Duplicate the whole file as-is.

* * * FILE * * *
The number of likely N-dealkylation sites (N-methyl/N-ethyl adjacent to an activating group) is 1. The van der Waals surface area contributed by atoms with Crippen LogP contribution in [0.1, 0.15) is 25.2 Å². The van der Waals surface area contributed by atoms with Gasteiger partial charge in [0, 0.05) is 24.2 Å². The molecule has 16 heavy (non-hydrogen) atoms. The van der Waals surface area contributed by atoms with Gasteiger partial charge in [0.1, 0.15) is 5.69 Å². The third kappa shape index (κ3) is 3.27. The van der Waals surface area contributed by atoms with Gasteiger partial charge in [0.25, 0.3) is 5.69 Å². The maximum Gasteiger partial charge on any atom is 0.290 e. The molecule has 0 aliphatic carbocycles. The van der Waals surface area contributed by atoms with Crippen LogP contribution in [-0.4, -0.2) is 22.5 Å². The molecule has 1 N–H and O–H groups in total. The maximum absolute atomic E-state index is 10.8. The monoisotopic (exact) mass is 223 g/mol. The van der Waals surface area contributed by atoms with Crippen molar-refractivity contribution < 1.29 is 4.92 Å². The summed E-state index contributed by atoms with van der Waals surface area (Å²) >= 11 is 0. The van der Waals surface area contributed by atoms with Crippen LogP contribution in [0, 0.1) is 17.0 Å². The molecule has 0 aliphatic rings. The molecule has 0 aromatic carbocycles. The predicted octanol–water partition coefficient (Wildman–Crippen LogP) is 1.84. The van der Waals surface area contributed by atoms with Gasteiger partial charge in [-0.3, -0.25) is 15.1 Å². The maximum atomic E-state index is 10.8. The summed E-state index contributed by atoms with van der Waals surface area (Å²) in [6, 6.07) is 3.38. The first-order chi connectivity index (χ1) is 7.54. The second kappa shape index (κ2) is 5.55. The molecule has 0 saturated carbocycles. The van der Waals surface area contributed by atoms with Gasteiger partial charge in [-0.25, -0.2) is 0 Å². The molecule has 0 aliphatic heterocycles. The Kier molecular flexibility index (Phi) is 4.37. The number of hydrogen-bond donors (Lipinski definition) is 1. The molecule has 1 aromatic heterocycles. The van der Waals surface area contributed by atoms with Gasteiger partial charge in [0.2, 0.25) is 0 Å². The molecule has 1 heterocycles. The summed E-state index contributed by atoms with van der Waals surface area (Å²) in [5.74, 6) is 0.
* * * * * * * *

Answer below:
The number of likely N-dealkylation sites (N-methyl/N-ethyl adjacent to an activating group) is 1. The van der Waals surface area contributed by atoms with Crippen LogP contribution in [0.1, 0.15) is 25.2 Å². The van der Waals surface area contributed by atoms with Gasteiger partial charge in [0, 0.05) is 24.2 Å². The molecule has 16 heavy (non-hydrogen) atoms. The van der Waals surface area contributed by atoms with Gasteiger partial charge in [0.1, 0.15) is 5.69 Å². The third kappa shape index (κ3) is 3.27. The van der Waals surface area contributed by atoms with Gasteiger partial charge in [0.25, 0.3) is 5.69 Å². The maximum Gasteiger partial charge on any atom is 0.290 e. The molecule has 0 aliphatic carbocycles. The van der Waals surface area contributed by atoms with Crippen LogP contribution in [-0.4, -0.2) is 22.5 Å². The molecule has 1 N–H and O–H groups in total. The maximum absolute atomic E-state index is 10.8. The monoisotopic (exact) mass is 223 g/mol. The van der Waals surface area contributed by atoms with Crippen molar-refractivity contribution < 1.29 is 4.92 Å². The summed E-state index contributed by atoms with van der Waals surface area (Å²) >= 11 is 0. The van der Waals surface area contributed by atoms with Crippen LogP contribution in [0, 0.1) is 17.0 Å². The molecule has 0 aliphatic rings. The molecule has 0 aromatic carbocycles. The predicted octanol–water partition coefficient (Wildman–Crippen LogP) is 1.84. The van der Waals surface area contributed by atoms with Gasteiger partial charge in [-0.3, -0.25) is 15.1 Å². The maximum atomic E-state index is 10.8. The summed E-state index contributed by atoms with van der Waals surface area (Å²) in [6, 6.07) is 3.38. The first-order chi connectivity index (χ1) is 7.54. The second kappa shape index (κ2) is 5.55. The molecule has 0 saturated carbocycles. The van der Waals surface area contributed by atoms with Gasteiger partial charge in [-0.25, -0.2) is 0 Å². The molecule has 0 aliphatic heterocycles. The Kier molecular flexibility index (Phi) is 4.37. The number of hydrogen-bond donors (Lipinski definition) is 1. The molecule has 1 aromatic heterocycles. The van der Waals surface area contributed by atoms with Gasteiger partial charge in [0.2, 0.25) is 0 Å². The molecule has 1 heterocycles. The summed E-state index contributed by atoms with van der Waals surface area (Å²) in [5.74, 6) is 0.